_{t}is the model residual at time t; and n is the number of observations in the time series. The DW statistic is compared against positive and negative autocorrelation thresholds at a level of significance α.

#### 5.6. Exogenous Variables Selection and Validation

The selection of exogenous variables was conducted based on a priori analysis to discern the response and a stepwise regression approach. Individual variables are added to each model and the accuracy statistics are calculated based on the coefficient estimation set or training and calibration sets. If the inclusion of a variable increases model accuracy, the variables is used. The accuracy of each model is estimated by forecasting over the validation time period and comparing the results against observations.

## 6. Results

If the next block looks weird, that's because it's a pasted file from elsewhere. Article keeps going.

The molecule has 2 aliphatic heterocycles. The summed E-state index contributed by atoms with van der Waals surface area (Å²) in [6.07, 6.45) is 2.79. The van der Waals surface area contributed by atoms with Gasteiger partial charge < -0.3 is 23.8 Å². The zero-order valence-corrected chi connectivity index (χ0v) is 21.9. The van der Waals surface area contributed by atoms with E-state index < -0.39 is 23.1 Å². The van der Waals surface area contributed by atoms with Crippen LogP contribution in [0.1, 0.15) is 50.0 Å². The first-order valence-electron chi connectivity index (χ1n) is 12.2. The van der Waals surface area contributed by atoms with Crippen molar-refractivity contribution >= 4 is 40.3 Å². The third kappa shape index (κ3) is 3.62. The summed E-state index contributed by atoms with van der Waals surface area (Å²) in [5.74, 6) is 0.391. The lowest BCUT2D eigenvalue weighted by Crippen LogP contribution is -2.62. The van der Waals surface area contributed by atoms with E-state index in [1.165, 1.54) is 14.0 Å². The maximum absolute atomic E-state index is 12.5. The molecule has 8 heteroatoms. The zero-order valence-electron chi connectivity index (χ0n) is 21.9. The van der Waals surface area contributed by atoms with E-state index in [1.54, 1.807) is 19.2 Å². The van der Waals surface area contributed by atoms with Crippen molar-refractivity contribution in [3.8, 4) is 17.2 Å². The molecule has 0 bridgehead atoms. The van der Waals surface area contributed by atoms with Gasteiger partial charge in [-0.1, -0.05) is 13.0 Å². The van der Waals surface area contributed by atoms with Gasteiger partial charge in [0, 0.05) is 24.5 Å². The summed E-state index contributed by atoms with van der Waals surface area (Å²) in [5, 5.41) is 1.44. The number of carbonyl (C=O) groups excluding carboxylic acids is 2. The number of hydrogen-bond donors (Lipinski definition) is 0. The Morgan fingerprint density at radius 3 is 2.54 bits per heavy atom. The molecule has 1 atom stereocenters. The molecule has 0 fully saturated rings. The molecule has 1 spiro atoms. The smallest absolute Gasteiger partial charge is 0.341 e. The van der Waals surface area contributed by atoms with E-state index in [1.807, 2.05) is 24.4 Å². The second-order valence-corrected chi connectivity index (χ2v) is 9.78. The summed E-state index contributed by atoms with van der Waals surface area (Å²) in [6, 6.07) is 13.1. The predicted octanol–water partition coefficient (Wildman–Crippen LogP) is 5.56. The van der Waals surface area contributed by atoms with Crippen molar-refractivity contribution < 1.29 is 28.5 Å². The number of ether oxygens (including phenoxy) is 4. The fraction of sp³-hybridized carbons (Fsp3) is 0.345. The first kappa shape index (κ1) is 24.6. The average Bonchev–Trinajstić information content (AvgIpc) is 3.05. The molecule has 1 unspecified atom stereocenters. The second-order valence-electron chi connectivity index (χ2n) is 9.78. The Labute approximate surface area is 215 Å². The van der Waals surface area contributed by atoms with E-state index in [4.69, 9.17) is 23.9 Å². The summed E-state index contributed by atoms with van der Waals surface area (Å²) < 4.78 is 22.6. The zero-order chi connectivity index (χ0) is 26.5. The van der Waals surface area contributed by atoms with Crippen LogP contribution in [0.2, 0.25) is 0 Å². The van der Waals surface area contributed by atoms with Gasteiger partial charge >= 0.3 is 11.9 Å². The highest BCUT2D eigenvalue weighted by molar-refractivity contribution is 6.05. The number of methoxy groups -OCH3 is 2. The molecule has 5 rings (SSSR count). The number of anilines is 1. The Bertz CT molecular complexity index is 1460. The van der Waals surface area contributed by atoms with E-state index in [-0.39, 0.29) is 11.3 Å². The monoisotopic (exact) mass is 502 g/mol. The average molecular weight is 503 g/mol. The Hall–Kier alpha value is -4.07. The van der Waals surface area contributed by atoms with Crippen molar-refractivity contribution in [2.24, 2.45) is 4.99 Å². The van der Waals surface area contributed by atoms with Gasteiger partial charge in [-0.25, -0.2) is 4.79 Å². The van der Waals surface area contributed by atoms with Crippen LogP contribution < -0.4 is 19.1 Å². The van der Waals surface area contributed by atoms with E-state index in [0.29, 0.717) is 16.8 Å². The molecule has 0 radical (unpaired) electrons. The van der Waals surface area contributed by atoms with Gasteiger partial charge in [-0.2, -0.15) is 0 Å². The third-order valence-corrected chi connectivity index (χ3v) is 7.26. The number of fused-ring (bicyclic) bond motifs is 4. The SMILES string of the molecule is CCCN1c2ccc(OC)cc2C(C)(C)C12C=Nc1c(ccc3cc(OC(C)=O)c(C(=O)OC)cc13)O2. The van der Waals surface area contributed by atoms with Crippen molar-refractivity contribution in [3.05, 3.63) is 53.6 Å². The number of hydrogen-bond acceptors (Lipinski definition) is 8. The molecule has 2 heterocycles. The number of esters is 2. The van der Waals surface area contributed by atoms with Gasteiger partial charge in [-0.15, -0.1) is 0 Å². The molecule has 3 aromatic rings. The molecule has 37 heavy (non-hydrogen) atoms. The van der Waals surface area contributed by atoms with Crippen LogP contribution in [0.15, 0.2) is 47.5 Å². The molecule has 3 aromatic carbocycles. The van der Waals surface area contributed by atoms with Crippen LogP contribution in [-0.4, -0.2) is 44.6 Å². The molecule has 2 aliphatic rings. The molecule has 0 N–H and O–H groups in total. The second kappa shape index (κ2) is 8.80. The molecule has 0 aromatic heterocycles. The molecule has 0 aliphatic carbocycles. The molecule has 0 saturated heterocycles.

#### 6.1. ARIMAX Models

#### 6.1.1. Coefficient Estimation and Hindcast Accuracy

Table 1 displays the results of the variable selection process and the value of each variable's coefficient. The partial autocorrelation function displayed that there were either one or two significant autoregressive terms for each model. The DW test applied to initial model constructions displayed that the error term was positively autocorrelated for models which had one autoregressive term. An additional autoregressive term was added to these models to remove the autocorrelation in the error term. The observed parabolic temperature response, revealed in Figure 2, was added to the models in the form of Temp. and Temp.^{2} variables. RH and RH interacting with the parabolic demand response to temperature (i.e., RH × Temp. and RH × Temp.^{2} variables) was added to the models which increased hindcast accuracy statistics. The day of the week dummy variables were added to account for the effects that different days of the week have on demand. As previously discussed, the DES forecast accounts for the changing mean throughout the year. The NDPD models differed from the NDTEU models due to the inclusion of an intercept.